“I’ve had a hard day,” soft-spoken protag, known only as Dealer (Felician Keresztes), tells someone midway through pic’s hefty running time, “and it’s not over yet.” He begins rounds by delivering cocaine to an obese religious leader. He next visits the hospital room of a tightly swaddled friend whose skin burned off while sleeping in the tanning bed of his fitness center business; initially reluctant to inject his pal with the overdose he’s begging for, the supplier agrees after chum pledges him the health club.

Then it’s off to see childhood pal Barbara, some kind of escort whose stylish house hides the Dealer’s stash. The other women in his life are former g.f. Wanda (Aniko Szigeti), who wants to quit but is still cadging dope, and Wanda’s somber young daughter Bogi (Edina Balogh), who may or may not be his child. After a procession of encounters with angry competitors, sullen users, and his own father, the Dealer decides after years of being clean to shoot up on a bench in the health club’s weight room, after which he strips and zones out for good in the garishly lit tanning bed.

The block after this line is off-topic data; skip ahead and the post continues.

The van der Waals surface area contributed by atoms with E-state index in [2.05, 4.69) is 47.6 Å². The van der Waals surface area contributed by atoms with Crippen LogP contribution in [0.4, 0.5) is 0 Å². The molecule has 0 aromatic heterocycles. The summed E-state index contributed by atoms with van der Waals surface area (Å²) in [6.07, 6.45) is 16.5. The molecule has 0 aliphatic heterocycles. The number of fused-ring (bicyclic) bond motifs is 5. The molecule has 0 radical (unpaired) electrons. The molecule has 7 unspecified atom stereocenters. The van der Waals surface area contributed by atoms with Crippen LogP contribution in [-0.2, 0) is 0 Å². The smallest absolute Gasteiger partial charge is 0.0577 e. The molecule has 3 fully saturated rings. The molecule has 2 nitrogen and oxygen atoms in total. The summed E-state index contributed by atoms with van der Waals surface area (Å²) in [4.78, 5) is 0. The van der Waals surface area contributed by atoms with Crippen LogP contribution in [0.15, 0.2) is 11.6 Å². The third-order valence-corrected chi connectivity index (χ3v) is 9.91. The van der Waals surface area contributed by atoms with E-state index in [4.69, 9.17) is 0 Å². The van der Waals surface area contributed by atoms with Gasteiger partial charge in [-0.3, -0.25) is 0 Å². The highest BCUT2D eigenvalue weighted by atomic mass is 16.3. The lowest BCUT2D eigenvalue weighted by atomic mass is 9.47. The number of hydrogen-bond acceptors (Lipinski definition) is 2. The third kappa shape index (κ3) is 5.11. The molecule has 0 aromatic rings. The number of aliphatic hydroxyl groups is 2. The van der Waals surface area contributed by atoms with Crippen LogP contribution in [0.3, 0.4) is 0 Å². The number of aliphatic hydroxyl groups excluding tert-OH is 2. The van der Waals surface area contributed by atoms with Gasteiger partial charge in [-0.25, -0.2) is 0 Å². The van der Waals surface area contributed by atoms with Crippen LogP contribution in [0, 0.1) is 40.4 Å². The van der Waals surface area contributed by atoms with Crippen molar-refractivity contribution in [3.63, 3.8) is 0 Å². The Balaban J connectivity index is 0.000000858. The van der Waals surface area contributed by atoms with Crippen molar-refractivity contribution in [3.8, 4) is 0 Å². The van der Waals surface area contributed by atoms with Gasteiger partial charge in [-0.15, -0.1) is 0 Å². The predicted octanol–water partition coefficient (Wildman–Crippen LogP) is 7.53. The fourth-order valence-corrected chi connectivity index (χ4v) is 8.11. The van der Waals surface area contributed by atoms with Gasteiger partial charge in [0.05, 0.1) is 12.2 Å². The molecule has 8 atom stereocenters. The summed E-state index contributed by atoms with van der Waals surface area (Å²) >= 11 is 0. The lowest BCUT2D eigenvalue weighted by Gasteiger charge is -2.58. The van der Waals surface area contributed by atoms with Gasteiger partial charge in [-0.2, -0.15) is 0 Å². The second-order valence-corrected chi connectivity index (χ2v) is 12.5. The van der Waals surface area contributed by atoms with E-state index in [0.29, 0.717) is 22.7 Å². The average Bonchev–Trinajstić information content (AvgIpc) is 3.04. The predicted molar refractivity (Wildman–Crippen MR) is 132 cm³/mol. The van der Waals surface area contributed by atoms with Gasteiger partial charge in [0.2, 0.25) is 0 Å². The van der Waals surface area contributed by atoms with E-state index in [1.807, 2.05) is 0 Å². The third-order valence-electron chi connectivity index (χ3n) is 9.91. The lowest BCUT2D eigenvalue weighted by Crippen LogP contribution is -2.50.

Calling work “a film of destruction,” Fliegauf describes its demographic as “those few who consider depression … a terrible state of consciousness that saturates the life of many of us.” Pic presents a widescreen bluish wasteland leached of color and even a hint of warmth among the human interactions within (like “Heat” with a lobotomy). Yet after the first few set pieces, some may begin to feel a lack of detail or energy within, and a certain sameness to the slowly circling camera shots helmer favors. It’s a technically remarkable piece of work to be sure, but without a narrative framework that resonates with the human tragedy of three-dimensional characters, emotional involvement remains elusive.

via variety


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